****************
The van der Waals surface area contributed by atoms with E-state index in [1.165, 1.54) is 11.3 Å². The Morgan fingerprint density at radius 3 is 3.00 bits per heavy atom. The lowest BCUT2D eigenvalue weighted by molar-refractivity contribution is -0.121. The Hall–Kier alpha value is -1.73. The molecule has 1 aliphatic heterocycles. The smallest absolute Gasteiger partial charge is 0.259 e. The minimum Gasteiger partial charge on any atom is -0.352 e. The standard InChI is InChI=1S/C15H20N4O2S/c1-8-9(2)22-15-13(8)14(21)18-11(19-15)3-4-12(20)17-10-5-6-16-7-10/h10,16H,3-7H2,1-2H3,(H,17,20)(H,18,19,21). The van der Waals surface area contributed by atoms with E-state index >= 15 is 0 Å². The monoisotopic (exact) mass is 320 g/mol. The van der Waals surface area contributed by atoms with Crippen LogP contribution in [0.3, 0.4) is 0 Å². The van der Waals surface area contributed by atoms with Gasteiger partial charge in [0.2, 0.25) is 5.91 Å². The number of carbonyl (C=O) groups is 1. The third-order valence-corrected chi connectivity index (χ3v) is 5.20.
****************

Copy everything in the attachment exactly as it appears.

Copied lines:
The van der Waals surface area contributed by atoms with E-state index in [1.165, 1.54) is 11.3 Å². The Morgan fingerprint density at radius 3 is 3.00 bits per heavy atom. The lowest BCUT2D eigenvalue weighted by molar-refractivity contribution is -0.121. The Hall–Kier alpha value is -1.73. The molecule has 1 aliphatic heterocycles. The smallest absolute Gasteiger partial charge is 0.259 e. The minimum Gasteiger partial charge on any atom is -0.352 e. The standard InChI is InChI=1S/C15H20N4O2S/c1-8-9(2)22-15-13(8)14(21)18-11(19-15)3-4-12(20)17-10-5-6-16-7-10/h10,16H,3-7H2,1-2H3,(H,17,20)(H,18,19,21). The van der Waals surface area contributed by atoms with E-state index >= 15 is 0 Å². The monoisotopic (exact) mass is 320 g/mol. The van der Waals surface area contributed by atoms with Crippen LogP contribution in [0.3, 0.4) is 0 Å². The van der Waals surface area contributed by atoms with Gasteiger partial charge in [0.2, 0.25) is 5.91 Å². The number of carbonyl (C=O) groups is 1. The third-order valence-corrected chi connectivity index (χ3v) is 5.20.